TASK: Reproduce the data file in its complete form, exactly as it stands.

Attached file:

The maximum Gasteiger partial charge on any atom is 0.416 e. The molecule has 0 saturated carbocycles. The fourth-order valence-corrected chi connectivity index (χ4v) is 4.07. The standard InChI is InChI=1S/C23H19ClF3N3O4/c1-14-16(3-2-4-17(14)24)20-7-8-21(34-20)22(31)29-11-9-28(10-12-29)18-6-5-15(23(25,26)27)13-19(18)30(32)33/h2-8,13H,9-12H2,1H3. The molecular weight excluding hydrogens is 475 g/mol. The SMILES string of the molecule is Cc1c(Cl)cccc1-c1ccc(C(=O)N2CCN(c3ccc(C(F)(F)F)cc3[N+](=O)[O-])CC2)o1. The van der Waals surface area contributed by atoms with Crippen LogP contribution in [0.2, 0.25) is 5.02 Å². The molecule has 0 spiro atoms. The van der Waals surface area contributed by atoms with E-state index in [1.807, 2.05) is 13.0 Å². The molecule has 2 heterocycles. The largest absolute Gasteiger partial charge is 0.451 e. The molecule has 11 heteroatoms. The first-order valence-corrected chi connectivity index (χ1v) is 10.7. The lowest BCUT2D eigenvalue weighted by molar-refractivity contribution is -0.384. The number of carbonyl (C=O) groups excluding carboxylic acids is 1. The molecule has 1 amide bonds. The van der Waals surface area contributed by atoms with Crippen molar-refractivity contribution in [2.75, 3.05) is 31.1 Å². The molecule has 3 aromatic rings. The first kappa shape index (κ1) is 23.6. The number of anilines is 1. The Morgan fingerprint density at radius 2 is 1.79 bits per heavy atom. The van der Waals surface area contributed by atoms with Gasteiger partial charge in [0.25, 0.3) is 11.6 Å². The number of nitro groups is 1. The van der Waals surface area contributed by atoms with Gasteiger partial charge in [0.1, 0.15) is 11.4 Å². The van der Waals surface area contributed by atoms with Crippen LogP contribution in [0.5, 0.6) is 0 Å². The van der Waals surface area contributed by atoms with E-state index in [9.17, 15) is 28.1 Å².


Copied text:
The maximum Gasteiger partial charge on any atom is 0.416 e. The molecule has 0 saturated carbocycles. The fourth-order valence-corrected chi connectivity index (χ4v) is 4.07. The standard InChI is InChI=1S/C23H19ClF3N3O4/c1-14-16(3-2-4-17(14)24)20-7-8-21(34-20)22(31)29-11-9-28(10-12-29)18-6-5-15(23(25,26)27)13-19(18)30(32)33/h2-8,13H,9-12H2,1H3. The molecular weight excluding hydrogens is 475 g/mol. The SMILES string of the molecule is Cc1c(Cl)cccc1-c1ccc(C(=O)N2CCN(c3ccc(C(F)(F)F)cc3[N+](=O)[O-])CC2)o1. The van der Waals surface area contributed by atoms with Crippen LogP contribution in [0.2, 0.25) is 5.02 Å². The molecule has 0 spiro atoms. The van der Waals surface area contributed by atoms with E-state index in [1.807, 2.05) is 13.0 Å². The molecule has 2 heterocycles. The largest absolute Gasteiger partial charge is 0.451 e. The molecule has 11 heteroatoms. The first-order valence-corrected chi connectivity index (χ1v) is 10.7. The lowest BCUT2D eigenvalue weighted by molar-refractivity contribution is -0.384. The number of carbonyl (C=O) groups excluding carboxylic acids is 1. The molecule has 1 amide bonds. The van der Waals surface area contributed by atoms with Crippen molar-refractivity contribution in [2.75, 3.05) is 31.1 Å². The molecule has 3 aromatic rings. The first kappa shape index (κ1) is 23.6. The number of anilines is 1. The Morgan fingerprint density at radius 2 is 1.79 bits per heavy atom. The van der Waals surface area contributed by atoms with Gasteiger partial charge in [0.25, 0.3) is 11.6 Å². The number of nitro groups is 1. The van der Waals surface area contributed by atoms with Gasteiger partial charge in [0.1, 0.15) is 11.4 Å². The van der Waals surface area contributed by atoms with Crippen LogP contribution in [0.5, 0.6) is 0 Å². The van der Waals surface area contributed by atoms with E-state index in [9.17, 15) is 28.1 Å².